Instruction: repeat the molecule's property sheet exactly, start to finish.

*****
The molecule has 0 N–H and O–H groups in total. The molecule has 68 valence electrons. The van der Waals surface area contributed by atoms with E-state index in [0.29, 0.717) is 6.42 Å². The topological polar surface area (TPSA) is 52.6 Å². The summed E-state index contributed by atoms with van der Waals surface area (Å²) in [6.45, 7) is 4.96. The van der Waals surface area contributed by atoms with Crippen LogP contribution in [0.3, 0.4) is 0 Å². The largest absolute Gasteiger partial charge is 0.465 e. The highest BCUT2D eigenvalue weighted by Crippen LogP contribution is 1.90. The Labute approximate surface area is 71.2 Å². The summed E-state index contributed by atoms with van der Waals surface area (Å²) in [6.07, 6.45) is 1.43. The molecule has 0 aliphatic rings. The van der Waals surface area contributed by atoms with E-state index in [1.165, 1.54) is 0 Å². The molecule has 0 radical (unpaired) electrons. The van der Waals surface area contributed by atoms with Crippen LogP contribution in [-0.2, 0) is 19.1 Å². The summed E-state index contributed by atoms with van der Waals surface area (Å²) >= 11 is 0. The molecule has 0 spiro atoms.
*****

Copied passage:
The molecule has 0 N–H and O–H groups in total. The molecule has 68 valence electrons. The van der Waals surface area contributed by atoms with E-state index in [0.29, 0.717) is 6.42 Å². The topological polar surface area (TPSA) is 52.6 Å². The summed E-state index contributed by atoms with van der Waals surface area (Å²) in [6.45, 7) is 4.96. The van der Waals surface area contributed by atoms with Crippen LogP contribution in [0.3, 0.4) is 0 Å². The largest absolute Gasteiger partial charge is 0.465 e. The highest BCUT2D eigenvalue weighted by Crippen LogP contribution is 1.90. The Labute approximate surface area is 71.2 Å². The summed E-state index contributed by atoms with van der Waals surface area (Å²) in [6.07, 6.45) is 1.43. The molecule has 0 aliphatic rings. The van der Waals surface area contributed by atoms with E-state index in [1.165, 1.54) is 0 Å². The molecule has 0 radical (unpaired) electrons. The van der Waals surface area contributed by atoms with Crippen LogP contribution in [-0.2, 0) is 19.1 Å². The summed E-state index contributed by atoms with van der Waals surface area (Å²) >= 11 is 0. The molecule has 0 spiro atoms.